Sunday, March 13, 2011

Review: The Wolves of Andover by Kathleen Kent

The Wolves of Andover by Kathleen Kent
Genre: Historical Fiction
Pages: 320
Date Published: November 2010
Publisher: Regan Arthur Books
Source: Crazy Book Tours
Rating: 3.5 of 5 stars

Book description (from the publisher):
In the harsh wilderness of colonial Massachusetts, Martha Allen works as a servant in her cousin's household, taking charge and locking wills with everyone. Thomas Carrier labors for the family and is known both for his immense strength and size and for his mysterious past. The two begin a courtship that suits their independent natures, with Thomas slowly revealing the story of his part in the English Civil War. But in the rugged new world they inhabit, danger is ever present, whether in the form of the assassins sent from London to kill the executioner of Charles I or the wolves—in many guises—who hunt for blood. A love story and a tale of courage, The Wolves of Andover confirms Kathleen Kent's ability to craft powerful stories of historical drama.

There were a few loose ends left when I finished The Heretic's Daughter, but the biggest mystery to me involved Martha Carrier's "red book" and the contents of it. We were told that it contained the mysterious story of Thomas Carrier, a background that is hinted at in The Heretic's Daughter but never really fleshed out. Again Ms. Kent weaves together the historical record and family legend to portray his story in The Wolves of Andover.

The Heretic's Daughter was the story of Sarah Carrier's childhood and how the Salem Witch Trials profoundly affected her family. The Wolves of Andover tells the story of how Sarah's parents came to know each other, mostly from her mother Martha's point of view, with her father Thomas's story recorded as he related it to Martha for the "red book". Like The Heretic's Daughter, The Wolves of Andover is connected to historically significant events--in this case the English Civil War and the execution of King Charles I. This connection, however, took place before the time period covered in the book, and is revealed as Martha gets to know Thomas and the rumors whispered about him.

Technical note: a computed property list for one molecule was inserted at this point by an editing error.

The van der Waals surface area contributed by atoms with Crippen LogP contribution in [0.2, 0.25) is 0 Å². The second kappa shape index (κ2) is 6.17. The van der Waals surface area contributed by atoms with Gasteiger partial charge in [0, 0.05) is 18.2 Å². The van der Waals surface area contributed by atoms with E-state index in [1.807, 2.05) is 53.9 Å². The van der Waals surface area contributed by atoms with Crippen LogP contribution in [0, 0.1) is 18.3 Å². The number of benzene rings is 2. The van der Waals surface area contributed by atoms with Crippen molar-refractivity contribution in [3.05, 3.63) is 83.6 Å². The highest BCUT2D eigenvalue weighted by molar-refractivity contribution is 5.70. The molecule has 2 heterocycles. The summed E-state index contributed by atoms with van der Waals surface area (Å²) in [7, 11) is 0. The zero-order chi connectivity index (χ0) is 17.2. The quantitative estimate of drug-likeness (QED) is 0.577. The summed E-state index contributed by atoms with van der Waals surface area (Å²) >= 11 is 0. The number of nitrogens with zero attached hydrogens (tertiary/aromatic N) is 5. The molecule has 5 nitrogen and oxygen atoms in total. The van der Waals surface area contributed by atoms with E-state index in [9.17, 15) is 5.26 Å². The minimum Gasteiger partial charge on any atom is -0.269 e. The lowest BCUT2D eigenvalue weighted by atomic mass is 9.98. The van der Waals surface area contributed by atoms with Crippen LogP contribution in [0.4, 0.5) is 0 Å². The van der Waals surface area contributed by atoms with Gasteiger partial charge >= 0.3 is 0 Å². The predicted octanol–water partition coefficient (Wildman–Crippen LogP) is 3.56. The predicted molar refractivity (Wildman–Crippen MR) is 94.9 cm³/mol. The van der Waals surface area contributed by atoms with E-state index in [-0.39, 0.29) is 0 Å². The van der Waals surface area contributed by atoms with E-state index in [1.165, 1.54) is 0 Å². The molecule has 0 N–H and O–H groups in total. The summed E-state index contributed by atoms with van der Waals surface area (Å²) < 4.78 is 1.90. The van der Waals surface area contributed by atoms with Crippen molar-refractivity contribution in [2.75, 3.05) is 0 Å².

What I liked about this book was that it really helped explain why Martha was the way she was--it helped better reveal her character, which we only briefly got to know in The Heretic's Daughter, through her daughter's eyes. It also explained the shadowy secrets about Thomas Carrier that were only alluded to in that first book--this book explained exactly why people were so nervous around him.

What didn't work as well for me was the storyline of the men from England hired to come find Thomas. It was interesting and somewhat suspenseful, but at times it felt like an unrelated digression from the main part of the story. I don't know, I guess it just didn't resonate with me as much as I expected it to, and it made the book feel a little disjointed.

I am glad I read this book because it helped satiate my curiosity about Thomas Carrier and because I got to know Martha better. She was a much more sympathetic character to me after reading this book. Because it does take place before The Heretic's Daughter, you could probably read it first, but after reading the last chapter I would recommend reading the books in publication order. That last chapter really brought things together as Martha wrote directly to her daughter in it.

I liked the book, though I didn't like it as much as I liked The Heretic's Daughter. I admit that it did make me interested in learning more about the English Civil War--I love it when historical fiction books make me want to learn more about the true story. :)

Related Linkage:
Reading Challenges: Historical Fiction, 2nds Challenge



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